Making the move into hardback is an interesting milestone in an author’s career. There must be quite a bit of strategy involved. Sometimes an author decides to move in a different direction in her hardback debut. Jill Barnett’s Sentimental Journey comes to mind. In the case of Jill Marie Landis, the decision was to remain faithful to her roots. Landis made her name as a romance author by writing compelling western
romances, often dealing with the conflict between settlers and native Americans. Summer Moon is a very good example of this kind of story.
Kate Whittingham is the daughter of the town whore in Applesby, Maine. Her mother turned her over to the local Catholic orphanage when she was nine years old. For twenty years, she lived with the nuns, first as a student and then as a teacher. But the orphanage closed and Kate is forced to make a new life for herself. She sees an advertisement in the
newspaper: “Rancher Seeking Wife.” Wanting a home and family of her own and wishing to leave the town which still stigmatizes her for her mother’s acts, Kate decides to respond. After months of correspondence with Reed Benton, she marries him by proxy and sets off for Texas.
Reed Benton, Jr., is a member of the Texas Rangers, the body constituted to try to bring order to the frontier in the years after the Civil War. He joined the Rangers five years earlier, after his wife was killed and his three year old son was kidnapped by the Comanches. In a raid on a Comanche camp, he encounters a boy with his eyes. He has found his son. But Daniel has no memory of his previous life. He is Fast Pony, son of
the great warrior Many Horses and his wife, Painted White Feather. He is Comanche. Reed has no choice but to leave the Rangers and take his son to his father’s home, the huge and prosperous Lone Star Ranch, which he had left in anger many years before.
Kate arrives at the Lone Star Ranch to discover that Reed Benton, Sr., has just died. Then, her husband arrives, wounded and almost delirious, with a boy in tow. She cares for him as his fever rises and responds to his advances. After all, they are married. Or are they?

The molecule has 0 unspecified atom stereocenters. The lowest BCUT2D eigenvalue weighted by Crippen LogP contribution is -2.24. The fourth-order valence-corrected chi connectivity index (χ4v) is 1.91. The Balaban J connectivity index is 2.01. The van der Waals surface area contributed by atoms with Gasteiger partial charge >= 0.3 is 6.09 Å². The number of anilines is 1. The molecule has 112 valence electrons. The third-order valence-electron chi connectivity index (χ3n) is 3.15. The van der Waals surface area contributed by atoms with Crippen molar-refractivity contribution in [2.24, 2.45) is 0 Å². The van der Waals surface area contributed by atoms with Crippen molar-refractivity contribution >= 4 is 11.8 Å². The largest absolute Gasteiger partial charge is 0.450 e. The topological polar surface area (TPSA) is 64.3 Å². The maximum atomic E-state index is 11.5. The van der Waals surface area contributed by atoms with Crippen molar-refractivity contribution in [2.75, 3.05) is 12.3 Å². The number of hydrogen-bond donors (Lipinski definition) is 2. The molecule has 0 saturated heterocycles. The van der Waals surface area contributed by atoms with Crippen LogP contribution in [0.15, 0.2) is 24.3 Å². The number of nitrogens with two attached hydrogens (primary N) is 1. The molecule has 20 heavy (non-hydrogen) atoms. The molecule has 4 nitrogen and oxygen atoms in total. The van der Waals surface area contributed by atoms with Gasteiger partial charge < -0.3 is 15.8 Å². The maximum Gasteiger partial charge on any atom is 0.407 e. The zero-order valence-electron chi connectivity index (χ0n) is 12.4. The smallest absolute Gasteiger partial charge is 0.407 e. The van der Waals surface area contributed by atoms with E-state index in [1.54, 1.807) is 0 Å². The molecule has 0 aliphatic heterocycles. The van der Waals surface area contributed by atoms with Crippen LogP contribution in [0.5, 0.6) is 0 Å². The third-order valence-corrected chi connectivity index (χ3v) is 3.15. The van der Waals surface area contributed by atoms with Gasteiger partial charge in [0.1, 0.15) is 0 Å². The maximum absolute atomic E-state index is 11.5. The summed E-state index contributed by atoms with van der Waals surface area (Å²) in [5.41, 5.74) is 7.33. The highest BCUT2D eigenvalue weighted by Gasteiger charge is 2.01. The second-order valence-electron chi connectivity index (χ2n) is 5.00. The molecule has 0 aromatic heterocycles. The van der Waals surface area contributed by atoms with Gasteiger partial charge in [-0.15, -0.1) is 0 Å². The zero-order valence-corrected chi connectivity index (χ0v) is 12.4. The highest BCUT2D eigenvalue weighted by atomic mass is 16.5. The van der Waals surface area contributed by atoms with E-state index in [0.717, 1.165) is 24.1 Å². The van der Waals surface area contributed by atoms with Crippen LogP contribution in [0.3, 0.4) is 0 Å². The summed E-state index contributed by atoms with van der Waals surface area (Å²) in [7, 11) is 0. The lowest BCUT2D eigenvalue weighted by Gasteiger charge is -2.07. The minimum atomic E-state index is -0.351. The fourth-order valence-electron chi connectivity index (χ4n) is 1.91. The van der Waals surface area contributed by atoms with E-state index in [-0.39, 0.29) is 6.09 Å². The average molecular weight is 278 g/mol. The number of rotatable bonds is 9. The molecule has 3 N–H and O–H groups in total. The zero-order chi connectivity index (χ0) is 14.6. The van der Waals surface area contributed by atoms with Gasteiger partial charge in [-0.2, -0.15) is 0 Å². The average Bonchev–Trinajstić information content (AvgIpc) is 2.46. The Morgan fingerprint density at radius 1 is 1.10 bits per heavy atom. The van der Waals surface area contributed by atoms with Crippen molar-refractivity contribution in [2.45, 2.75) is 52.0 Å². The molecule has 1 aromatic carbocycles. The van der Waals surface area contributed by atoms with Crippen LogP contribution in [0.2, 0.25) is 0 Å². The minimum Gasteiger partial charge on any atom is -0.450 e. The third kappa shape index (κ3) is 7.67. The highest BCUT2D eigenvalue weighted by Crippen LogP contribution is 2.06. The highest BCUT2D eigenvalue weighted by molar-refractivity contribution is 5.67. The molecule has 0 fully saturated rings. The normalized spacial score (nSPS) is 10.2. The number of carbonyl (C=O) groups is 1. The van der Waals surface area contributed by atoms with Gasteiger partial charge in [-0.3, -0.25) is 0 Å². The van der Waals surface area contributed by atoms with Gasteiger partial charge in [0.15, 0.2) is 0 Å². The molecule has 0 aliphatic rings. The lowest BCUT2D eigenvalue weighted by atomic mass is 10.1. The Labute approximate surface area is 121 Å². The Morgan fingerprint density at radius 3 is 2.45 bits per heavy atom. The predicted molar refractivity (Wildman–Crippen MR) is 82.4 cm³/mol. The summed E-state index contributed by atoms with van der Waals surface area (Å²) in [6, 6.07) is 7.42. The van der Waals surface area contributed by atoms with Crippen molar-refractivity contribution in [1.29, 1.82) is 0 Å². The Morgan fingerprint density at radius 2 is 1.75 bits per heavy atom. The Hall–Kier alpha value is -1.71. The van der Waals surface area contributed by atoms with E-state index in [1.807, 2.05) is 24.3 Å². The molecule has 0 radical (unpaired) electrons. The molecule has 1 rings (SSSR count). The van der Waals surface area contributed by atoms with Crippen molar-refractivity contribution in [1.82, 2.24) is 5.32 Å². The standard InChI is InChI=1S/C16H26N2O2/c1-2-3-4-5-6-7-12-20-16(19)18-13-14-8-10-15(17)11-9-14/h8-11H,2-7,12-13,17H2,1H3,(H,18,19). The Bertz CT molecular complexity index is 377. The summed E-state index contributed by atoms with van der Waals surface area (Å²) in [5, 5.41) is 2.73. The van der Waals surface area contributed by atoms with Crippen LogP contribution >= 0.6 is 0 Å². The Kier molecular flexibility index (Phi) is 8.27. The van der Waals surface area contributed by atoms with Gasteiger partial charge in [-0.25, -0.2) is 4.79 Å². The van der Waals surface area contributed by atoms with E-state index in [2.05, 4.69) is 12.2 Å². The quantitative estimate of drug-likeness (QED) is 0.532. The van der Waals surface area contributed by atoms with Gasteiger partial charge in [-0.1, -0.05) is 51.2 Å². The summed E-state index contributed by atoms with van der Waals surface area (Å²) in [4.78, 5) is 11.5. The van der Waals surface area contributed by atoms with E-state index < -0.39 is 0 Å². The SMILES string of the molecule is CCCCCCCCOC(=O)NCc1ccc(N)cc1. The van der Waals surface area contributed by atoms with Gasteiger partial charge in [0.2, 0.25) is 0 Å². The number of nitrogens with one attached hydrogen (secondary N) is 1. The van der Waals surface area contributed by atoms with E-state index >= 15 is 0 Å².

When Reed recovers his senses, it turns out that Reed, Sr., had pretended to be his son and had forged the proxy papers. He had wanted to bring his son back to the ranch. So Kate has given herself to a man who is not truly her husband and who does not want a wife. But Reed needs someone to look after his son, someone to try to break through the
Comanche upbringing, someone to “civilize” him. So Reed goes back to the Rangers and Kate stays at Lone Star as housekeeper until the matter of their “marriage” can be untangled.
Summer Moon is vintage Landis. Her heroine is familiar - a woman who comes west and faces the beautiful but brutal frontier and who shows strength and courage in making a place for herself in this new world. Her hero is a man who has seen too much and who has shut himself off from feelings or even from any hope for a future who is forced to reevaluate his existence and to embrace life once again.
Central to the story is Fast Pony, a boy whose life has been turned upside down, who has to try to make sense of who he really is. The passages told from his point of view are among the most poignant in the novel. He is a very real and compelling character.
Landis is also very good at recreating the Texas of 1870. The many well drawn secondary characters provide a cross section of frontier society and the events she describes show the reader what life was like during these difficult years.
Summer Moon is a very good western romance. As Landis’ debut hardback, it is a very good choice. Her long time fans will not be disappointed and those who discover her writing will enjoy the story and the setting. Ballantine has wisely priced the book below the going rate, which should help get this author the audience she deserves.
I know that many romance fans are unhappy when a favorite author makes the jump to hardback, but my response is a bit different. I like it when a publisher decides that there is a demand for romance novels in this more “respectable” format. I’m glad when a talented author like Landis is given the opportunity to “move up.” And I am really happy
when the author stays true to her romance roots. Landis’ hardback debut is a great success.